In Ruby, supposedly you can do the same thing. The exception is that in Ruby, the action of the backslash is restricted within single-quoted strings. That is,

" this is a quote: \"" (length 18) 
' this is a quote: \'" (length 19)

Be mindful of your escaping, you could be escaping too much, depending on the type of quotes you chose. This often caused trouble in our RSpec tests, particularly when Capybara "have_content" matchers were involved.

Wednesday, September 14, 2011

Once Bitten, Twice Shy

Got bitten but the Ruby Constants Are Not Constant bug again. Actually, it was in the same part of code that I'd found it before, only dealing with a portion of a hash a bit more deeply nested.

 :elem1 => { 
   :props => [ :a, :b, :c ] 
 :elem2 => { } 

hash = SOMEHASH.clone 
  # replaces SOMEHASH[:elem1][:props]

hash[:elem1][:props] = hash[:elem1][:props].shuffle  

I know, you Rubistas are going to say it isn't a bug; that it is just my naivete; that in Ruby, deep structures like nested arrays and hashes contain references to objects that do not change but the objects that are referenced can mutate.

What is happening here is that the anonymous hash (the object pointed to by the key :elem1) is not being copied. Its reference is what is copied. So shuffling and replacing one of its members (:prop1) necessarily changes SOMEHASH[:elem1].

One approach is to freeze the hash, but you'll end up forcing your app to abort when it tries to manipulate values. In our app, we were creating copies of elements and shuffling them. The problem being that our copies weren't really full copies: they contained references to the objects still in our original "Constant" hash.

And Matz might argue that it is not surprising, once you understand the details well enough. But it is still undesirable. I find many aspects of Ruby to be elegant, but not this one.

A more gruesome, brute-force approach is to deep copy the hash by serializing the data to a stream, and marshaling it back into a new hash object. It is a one-liner, but that one line is doing a lot of work in order to copy an hash.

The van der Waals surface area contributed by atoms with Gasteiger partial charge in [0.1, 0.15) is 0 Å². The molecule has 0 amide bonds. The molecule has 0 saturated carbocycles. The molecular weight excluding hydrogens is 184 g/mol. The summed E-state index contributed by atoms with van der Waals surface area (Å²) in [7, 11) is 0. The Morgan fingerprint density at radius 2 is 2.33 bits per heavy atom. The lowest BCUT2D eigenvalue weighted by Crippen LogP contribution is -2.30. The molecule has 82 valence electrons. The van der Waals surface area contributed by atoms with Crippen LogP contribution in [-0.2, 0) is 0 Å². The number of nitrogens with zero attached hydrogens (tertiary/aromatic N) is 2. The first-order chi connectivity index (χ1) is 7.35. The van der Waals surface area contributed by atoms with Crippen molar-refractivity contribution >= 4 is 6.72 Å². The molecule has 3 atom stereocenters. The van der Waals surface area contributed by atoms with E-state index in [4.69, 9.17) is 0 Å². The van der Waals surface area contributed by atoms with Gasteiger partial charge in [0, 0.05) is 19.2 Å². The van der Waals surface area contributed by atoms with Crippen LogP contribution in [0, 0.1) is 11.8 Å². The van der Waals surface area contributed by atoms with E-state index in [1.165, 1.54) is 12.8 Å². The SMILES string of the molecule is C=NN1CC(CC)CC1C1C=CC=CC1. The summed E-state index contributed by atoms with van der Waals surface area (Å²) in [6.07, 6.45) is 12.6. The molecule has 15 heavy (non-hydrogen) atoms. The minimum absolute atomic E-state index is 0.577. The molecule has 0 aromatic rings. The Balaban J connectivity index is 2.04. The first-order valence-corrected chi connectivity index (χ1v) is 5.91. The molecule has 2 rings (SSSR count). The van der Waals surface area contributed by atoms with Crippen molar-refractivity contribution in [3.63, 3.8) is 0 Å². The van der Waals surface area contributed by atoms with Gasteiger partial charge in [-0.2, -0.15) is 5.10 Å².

def deep_copy(hash)

Sunday, September 11, 2011

PHP Considered Inelegant

I'm looking at this year's SparkCon (2011) and noticed that the server had vomited on the sidebar. SparkCon's site apparently uses PHP to parse XML, and the parser threw an uncaught exception:

Warning: SimpleXMLElement::__construct() [simplexmlelement.--construct]:
Entity: line 1: parser error :
Start tag expected, '<' not found in /home/sparkcon/www/www/wp-content/plugins/gcal-sidebar/gcal-sidebar.php on line 369

Well, I'm not picking on SparkCon - it looks like a fantastic set of events - but increasingly I'm feeling less and less tolerant of those kinds of fit-and-finish flaws showing up when I'm interacting with a Web site.

Imagine what you would feel like if you were meeting a new business associate to chat at a cafe, and while you were talking they said "hold on...", unzipped, reached inside their undergarments to adjust themselves, scratched around for a while, and then tried to resume with "ok, go ahead".

We are all human, but some people are just more circumspect than others. That's why, intuitively, PHP rubs me the wrong way: inelegance.

Update: I'll give two examples. First, PHP's over-reliance on special characters and strings of special characters as operators in the syntax (from its Bourne shell -> ED/AWK/SED -> Perl heritage); and second, its concomitant reliance on gruesomely ugly idiomatic expressions for expressing trivial relations and operations. Neither of these PHP characteristics adds value to the solutions; both detract considerably from the readability of the code and add excessively to its code length. Since code-length is a correlate of error injection rate, PHP is objectively a worse basis for making an investment in code. 

I'm not sure if PHPs inelegance is entirely justified as a conclusion, but PHP isn't alone. PHP lacks the charming Rube Goldberg contraptions of Ruby metaprogramming, elegant to some but a sham to others. Perl is its ugly older brother, so ugly that it almost goes all the way around the ugly clock with one liners that appear elegant for how tightly they can compress their ugliness. And as bloated as the JVM platform has become, Java was not a particularly elegant language even when it started. JavaScript is like a fractured gem: turn it one way, and it looks elegant, turn it another and the flaws ruin the illusion. And then again, the apparent elegance of a language is not always sufficient to offset poor run-time performance.  PHP is just the scab I'm picking at today.